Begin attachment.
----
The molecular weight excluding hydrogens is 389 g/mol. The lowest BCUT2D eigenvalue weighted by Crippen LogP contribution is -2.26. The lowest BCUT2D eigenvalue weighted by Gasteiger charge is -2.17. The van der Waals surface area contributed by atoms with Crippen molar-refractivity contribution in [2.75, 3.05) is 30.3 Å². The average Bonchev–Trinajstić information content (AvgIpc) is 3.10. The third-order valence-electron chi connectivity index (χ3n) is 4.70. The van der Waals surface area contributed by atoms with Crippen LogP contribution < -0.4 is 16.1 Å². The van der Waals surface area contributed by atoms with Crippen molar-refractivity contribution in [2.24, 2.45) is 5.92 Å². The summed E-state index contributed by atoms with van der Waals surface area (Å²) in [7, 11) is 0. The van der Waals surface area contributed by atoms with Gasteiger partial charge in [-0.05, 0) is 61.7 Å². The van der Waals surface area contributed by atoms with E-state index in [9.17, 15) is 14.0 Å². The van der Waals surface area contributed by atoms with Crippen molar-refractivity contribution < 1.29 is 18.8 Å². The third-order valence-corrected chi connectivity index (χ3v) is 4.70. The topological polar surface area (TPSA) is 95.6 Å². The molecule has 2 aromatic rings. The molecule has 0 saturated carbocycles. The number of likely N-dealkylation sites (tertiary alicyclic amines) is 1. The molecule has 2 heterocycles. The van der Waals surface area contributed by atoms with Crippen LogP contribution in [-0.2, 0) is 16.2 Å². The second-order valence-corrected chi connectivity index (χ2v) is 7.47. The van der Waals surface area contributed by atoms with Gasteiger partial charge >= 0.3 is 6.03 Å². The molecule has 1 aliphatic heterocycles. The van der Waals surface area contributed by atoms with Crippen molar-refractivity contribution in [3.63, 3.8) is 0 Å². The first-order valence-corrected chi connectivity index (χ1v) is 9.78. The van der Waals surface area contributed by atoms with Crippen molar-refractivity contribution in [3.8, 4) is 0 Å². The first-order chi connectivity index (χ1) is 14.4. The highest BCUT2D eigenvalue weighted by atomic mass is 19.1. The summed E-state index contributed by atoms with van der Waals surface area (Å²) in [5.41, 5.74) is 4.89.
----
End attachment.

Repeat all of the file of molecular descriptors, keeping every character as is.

The molecular weight excluding hydrogens is 389 g/mol. The lowest BCUT2D eigenvalue weighted by Crippen LogP contribution is -2.26. The lowest BCUT2D eigenvalue weighted by Gasteiger charge is -2.17. The van der Waals surface area contributed by atoms with Crippen molar-refractivity contribution in [2.75, 3.05) is 30.3 Å². The average Bonchev–Trinajstić information content (AvgIpc) is 3.10. The third-order valence-electron chi connectivity index (χ3n) is 4.70. The van der Waals surface area contributed by atoms with Crippen LogP contribution < -0.4 is 16.1 Å². The van der Waals surface area contributed by atoms with Crippen molar-refractivity contribution in [2.24, 2.45) is 5.92 Å². The summed E-state index contributed by atoms with van der Waals surface area (Å²) in [7, 11) is 0. The van der Waals surface area contributed by atoms with Gasteiger partial charge in [-0.05, 0) is 61.7 Å². The van der Waals surface area contributed by atoms with E-state index in [9.17, 15) is 14.0 Å². The van der Waals surface area contributed by atoms with Crippen molar-refractivity contribution < 1.29 is 18.8 Å². The third-order valence-corrected chi connectivity index (χ3v) is 4.70. The topological polar surface area (TPSA) is 95.6 Å². The molecule has 2 aromatic rings. The molecule has 0 saturated carbocycles. The number of likely N-dealkylation sites (tertiary alicyclic amines) is 1. The molecule has 2 heterocycles. The van der Waals surface area contributed by atoms with Crippen LogP contribution in [-0.2, 0) is 16.2 Å². The second-order valence-corrected chi connectivity index (χ2v) is 7.47. The van der Waals surface area contributed by atoms with Gasteiger partial charge >= 0.3 is 6.03 Å². The molecule has 1 aliphatic heterocycles. The van der Waals surface area contributed by atoms with Crippen molar-refractivity contribution in [3.63, 3.8) is 0 Å². The first-order valence-corrected chi connectivity index (χ1v) is 9.78. The van der Waals surface area contributed by atoms with Crippen molar-refractivity contribution in [3.8, 4) is 0 Å². The first-order chi connectivity index (χ1) is 14.4. The highest BCUT2D eigenvalue weighted by atomic mass is 19.1. The summed E-state index contributed by atoms with van der Waals surface area (Å²) in [5.41, 5.74) is 4.89.